We compared patients who experienced an event (defined as any of the endpoints described) with patients who did not. We present event rates by CHA2DS2 and CHA2DS2-VASc scores and compare stroke risk in this OAC contraindicated patient cohort to the adjusted stroke risk for a general population of AF patients as reported in the medical literature (3,12–14). We performed separate analyses on the subgroup of patients for whom the contraindication for OAC was a previous intracerebral or intracranial hemorrhage. We also compared the bleeding risk in this OAC contraindicated patient cohort to the bleeding risk for a general population of OAC-treated patients as reported in the medical literature (15).
The primary study endpoint was the occurrence of ischemic stroke. Secondary endpoints were any stroke, hemorrhagic stroke, death from any cause, cardiovascular death, stroke-related death, and any major nonintracranial bleeding (defined as any bleeding that required transfusion or surgical intervention). We also present the incidence of the combined endpoints any stroke or systemic embolization and any stroke, systemic embolization, or death.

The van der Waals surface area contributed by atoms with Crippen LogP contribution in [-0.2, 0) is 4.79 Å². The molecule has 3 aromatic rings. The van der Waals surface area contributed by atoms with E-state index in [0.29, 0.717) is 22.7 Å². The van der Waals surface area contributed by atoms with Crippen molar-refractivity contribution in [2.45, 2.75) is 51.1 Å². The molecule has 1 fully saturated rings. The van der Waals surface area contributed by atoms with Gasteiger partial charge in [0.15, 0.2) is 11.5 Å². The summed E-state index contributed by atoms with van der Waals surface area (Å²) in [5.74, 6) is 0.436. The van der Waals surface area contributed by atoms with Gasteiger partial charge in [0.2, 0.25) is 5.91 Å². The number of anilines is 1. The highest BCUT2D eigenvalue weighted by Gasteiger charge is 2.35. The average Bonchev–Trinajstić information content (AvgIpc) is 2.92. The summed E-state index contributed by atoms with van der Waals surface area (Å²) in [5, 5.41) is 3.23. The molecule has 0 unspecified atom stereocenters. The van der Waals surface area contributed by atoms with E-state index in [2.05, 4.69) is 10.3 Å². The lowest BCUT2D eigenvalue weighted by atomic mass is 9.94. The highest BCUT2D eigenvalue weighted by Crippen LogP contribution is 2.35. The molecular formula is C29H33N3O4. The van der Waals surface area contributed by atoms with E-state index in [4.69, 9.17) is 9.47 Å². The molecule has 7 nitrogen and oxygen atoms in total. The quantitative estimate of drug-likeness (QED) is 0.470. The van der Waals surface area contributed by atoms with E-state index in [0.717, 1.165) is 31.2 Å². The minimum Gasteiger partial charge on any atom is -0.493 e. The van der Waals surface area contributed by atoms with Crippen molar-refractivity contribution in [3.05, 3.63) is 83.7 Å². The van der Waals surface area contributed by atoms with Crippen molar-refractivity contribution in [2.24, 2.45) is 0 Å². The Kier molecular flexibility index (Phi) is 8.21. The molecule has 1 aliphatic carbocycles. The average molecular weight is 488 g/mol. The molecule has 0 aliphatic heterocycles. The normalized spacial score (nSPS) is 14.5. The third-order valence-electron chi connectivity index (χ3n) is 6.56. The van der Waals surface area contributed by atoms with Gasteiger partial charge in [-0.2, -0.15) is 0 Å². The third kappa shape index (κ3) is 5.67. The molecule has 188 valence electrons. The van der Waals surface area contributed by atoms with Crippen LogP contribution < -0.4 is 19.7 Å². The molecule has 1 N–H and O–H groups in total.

We present binary and categorical baseline variables as percentages and continuous variables as mean ± SD and compare groups of patients by unpaired, 2-sided Student t tests or chi-square test. We present incidence rates for each outcome as the number of patients with an event divided by total years of person-time follow-up for all patients.
Study population and patient characteristics